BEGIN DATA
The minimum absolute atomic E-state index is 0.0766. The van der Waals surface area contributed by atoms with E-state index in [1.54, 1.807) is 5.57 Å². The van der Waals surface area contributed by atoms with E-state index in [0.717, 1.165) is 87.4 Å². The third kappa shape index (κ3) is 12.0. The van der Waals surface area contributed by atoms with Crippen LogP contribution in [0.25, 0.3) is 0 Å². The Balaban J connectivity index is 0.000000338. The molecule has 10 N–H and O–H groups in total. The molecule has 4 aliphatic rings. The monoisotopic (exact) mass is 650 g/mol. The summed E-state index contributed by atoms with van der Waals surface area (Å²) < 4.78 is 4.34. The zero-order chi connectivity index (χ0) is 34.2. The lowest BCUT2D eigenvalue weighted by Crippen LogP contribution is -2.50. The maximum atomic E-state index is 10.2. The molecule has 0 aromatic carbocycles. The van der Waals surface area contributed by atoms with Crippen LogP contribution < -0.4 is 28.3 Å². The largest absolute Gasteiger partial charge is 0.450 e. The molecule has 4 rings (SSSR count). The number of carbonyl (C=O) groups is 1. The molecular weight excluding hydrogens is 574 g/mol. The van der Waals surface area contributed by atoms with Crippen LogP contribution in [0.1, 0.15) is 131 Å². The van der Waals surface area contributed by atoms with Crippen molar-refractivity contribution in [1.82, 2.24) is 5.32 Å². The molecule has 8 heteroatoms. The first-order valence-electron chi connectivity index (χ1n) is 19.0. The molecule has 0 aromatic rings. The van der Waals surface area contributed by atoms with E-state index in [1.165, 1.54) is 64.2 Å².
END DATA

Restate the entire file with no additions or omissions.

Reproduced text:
The minimum absolute atomic E-state index is 0.0766. The van der Waals surface area contributed by atoms with E-state index in [1.54, 1.807) is 5.57 Å². The van der Waals surface area contributed by atoms with E-state index in [0.717, 1.165) is 87.4 Å². The third kappa shape index (κ3) is 12.0. The van der Waals surface area contributed by atoms with Crippen LogP contribution in [0.25, 0.3) is 0 Å². The Balaban J connectivity index is 0.000000338. The molecule has 10 N–H and O–H groups in total. The molecule has 4 aliphatic rings. The monoisotopic (exact) mass is 650 g/mol. The summed E-state index contributed by atoms with van der Waals surface area (Å²) < 4.78 is 4.34. The zero-order chi connectivity index (χ0) is 34.2. The lowest BCUT2D eigenvalue weighted by Crippen LogP contribution is -2.50. The maximum atomic E-state index is 10.2. The molecule has 0 aromatic carbocycles. The van der Waals surface area contributed by atoms with Crippen LogP contribution < -0.4 is 28.3 Å². The largest absolute Gasteiger partial charge is 0.450 e. The molecule has 4 rings (SSSR count). The number of carbonyl (C=O) groups is 1. The molecular weight excluding hydrogens is 574 g/mol. The van der Waals surface area contributed by atoms with Crippen LogP contribution in [0.1, 0.15) is 131 Å². The van der Waals surface area contributed by atoms with Crippen molar-refractivity contribution in [1.82, 2.24) is 5.32 Å². The molecule has 8 heteroatoms. The first-order valence-electron chi connectivity index (χ1n) is 19.0. The molecule has 0 aromatic rings. The van der Waals surface area contributed by atoms with E-state index in [1.165, 1.54) is 64.2 Å².